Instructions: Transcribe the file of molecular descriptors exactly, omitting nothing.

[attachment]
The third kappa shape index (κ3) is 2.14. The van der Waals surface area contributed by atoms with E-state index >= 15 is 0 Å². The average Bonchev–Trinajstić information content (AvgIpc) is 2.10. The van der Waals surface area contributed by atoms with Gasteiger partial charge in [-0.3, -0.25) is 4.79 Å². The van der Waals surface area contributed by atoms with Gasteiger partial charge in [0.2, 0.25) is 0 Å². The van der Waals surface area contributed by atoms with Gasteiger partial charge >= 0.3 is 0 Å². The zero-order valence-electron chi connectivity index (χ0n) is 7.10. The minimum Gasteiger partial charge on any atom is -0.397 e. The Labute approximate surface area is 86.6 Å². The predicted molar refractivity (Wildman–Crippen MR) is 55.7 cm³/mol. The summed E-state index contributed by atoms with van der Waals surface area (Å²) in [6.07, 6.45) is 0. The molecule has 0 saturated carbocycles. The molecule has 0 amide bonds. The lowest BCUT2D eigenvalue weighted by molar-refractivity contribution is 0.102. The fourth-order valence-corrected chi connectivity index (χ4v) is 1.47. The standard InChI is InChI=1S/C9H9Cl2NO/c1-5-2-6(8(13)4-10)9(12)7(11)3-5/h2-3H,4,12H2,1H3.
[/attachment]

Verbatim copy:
The third kappa shape index (κ3) is 2.14. The van der Waals surface area contributed by atoms with E-state index >= 15 is 0 Å². The average Bonchev–Trinajstić information content (AvgIpc) is 2.10. The van der Waals surface area contributed by atoms with Gasteiger partial charge in [-0.3, -0.25) is 4.79 Å². The van der Waals surface area contributed by atoms with Gasteiger partial charge in [0.2, 0.25) is 0 Å². The van der Waals surface area contributed by atoms with Gasteiger partial charge >= 0.3 is 0 Å². The zero-order valence-electron chi connectivity index (χ0n) is 7.10. The minimum Gasteiger partial charge on any atom is -0.397 e. The Labute approximate surface area is 86.6 Å². The predicted molar refractivity (Wildman–Crippen MR) is 55.7 cm³/mol. The summed E-state index contributed by atoms with van der Waals surface area (Å²) in [6.07, 6.45) is 0. The molecule has 0 saturated carbocycles. The molecule has 0 amide bonds. The lowest BCUT2D eigenvalue weighted by molar-refractivity contribution is 0.102. The fourth-order valence-corrected chi connectivity index (χ4v) is 1.47. The standard InChI is InChI=1S/C9H9Cl2NO/c1-5-2-6(8(13)4-10)9(12)7(11)3-5/h2-3H,4,12H2,1H3.